Wachovia Corp. investors were hit with a double-whammy on Monday, after the fourth largest U.S. bank reported an unexpected loss for the quarter, cut their dividends, and announced a plan to sell diluted stock.
Chief executive Ken Thompson characterized the 41 percent dividend cut as the most painful decision but said doing so would be a long-term benefit as the company strengthens its balance sheet following losses linked to the floundering housing market and tight credit markets.
I'm deeply disappointed with our first-quarter results, but I am confident we're taking prudent and appropriate actions in this challenging period to restore Wachovia to a more profitable path, said Thompson.
The bank said it lost $393 million in its latest quarter, or 20 cents per share, down from a $2.3 billion in the same quarter a year ago. Total revenue was down 4.5 percent to $7.9 billion.
Analysts were expecting much different results, anticipating 47 cents per share in profit with revenue at $8.37 billion, according to Reuters.
The dividend withholding would preserve $2 billion in capital annually for the bank, Wachovia said. Meanwhile, the decision to raise $7 billion in additional capital would price half those shares at a 14 percent discount, diluting the value for current shares. Investors had already experienced dilution earlier in the year when the bank raised $3.5 billion cash.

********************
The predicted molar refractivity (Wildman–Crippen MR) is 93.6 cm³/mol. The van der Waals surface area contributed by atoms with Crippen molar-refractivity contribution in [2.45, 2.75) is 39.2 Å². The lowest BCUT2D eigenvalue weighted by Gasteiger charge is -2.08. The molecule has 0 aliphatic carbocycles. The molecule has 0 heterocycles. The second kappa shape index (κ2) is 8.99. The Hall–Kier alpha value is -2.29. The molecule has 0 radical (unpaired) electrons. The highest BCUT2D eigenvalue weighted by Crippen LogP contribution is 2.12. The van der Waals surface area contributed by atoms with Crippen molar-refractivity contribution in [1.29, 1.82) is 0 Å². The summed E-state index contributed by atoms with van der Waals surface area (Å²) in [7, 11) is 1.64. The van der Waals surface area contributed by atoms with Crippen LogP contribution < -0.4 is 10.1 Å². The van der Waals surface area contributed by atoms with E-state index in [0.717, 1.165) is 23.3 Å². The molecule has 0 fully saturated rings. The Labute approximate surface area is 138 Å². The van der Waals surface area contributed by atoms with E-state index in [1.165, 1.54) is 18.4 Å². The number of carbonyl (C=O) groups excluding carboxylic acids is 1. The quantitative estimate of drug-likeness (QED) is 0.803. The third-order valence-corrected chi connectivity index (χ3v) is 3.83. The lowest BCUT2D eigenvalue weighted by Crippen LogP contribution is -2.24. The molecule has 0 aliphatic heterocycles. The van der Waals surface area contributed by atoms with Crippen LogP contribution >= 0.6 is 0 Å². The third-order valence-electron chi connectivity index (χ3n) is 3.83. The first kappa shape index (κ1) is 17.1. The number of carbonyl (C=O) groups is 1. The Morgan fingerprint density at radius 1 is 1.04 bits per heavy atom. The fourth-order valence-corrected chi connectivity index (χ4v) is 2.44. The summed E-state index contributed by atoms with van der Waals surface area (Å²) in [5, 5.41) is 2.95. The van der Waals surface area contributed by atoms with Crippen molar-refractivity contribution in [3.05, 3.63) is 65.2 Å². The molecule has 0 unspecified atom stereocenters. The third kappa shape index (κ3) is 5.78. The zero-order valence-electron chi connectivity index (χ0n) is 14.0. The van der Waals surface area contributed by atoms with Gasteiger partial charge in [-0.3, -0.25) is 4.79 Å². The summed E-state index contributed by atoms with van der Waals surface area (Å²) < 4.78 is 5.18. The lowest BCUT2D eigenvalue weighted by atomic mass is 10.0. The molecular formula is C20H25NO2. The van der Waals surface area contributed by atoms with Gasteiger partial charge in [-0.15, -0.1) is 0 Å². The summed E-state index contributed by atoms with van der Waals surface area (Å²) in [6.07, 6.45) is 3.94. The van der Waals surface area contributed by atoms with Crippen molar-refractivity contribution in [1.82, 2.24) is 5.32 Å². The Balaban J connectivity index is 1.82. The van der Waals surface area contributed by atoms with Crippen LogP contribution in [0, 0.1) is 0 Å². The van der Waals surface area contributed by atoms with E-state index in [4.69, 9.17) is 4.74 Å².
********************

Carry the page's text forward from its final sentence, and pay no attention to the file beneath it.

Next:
These actions are not without cost, and I wish they were not necessary, but they are, Chief Executive Ken Thompson noted on a conference call this morning.
The twin capital bolstering moves triggered a harsh reaction on Wall Street as investors sold off their stakes in the bank. Shares fell $2.26, or 8 percent to close at $25.55.
Wachovia has suffered after an enthusiastic buy of a leading savings and loan bank two years ago.
Wachovia's $25 billion purchase of the California-based Golden West had been called a transformative step by Thompson at the height of the most recent real estate boom. The purchase helped Wachovia expand from its east coast and southern strongholds into west coast's fast-rising housing market.
However the severe downturn in that sector now has Wachovia anticipating future losses. The firm said that it would set apart $2.83 billion for covering credit losses and insuring against future failed loans.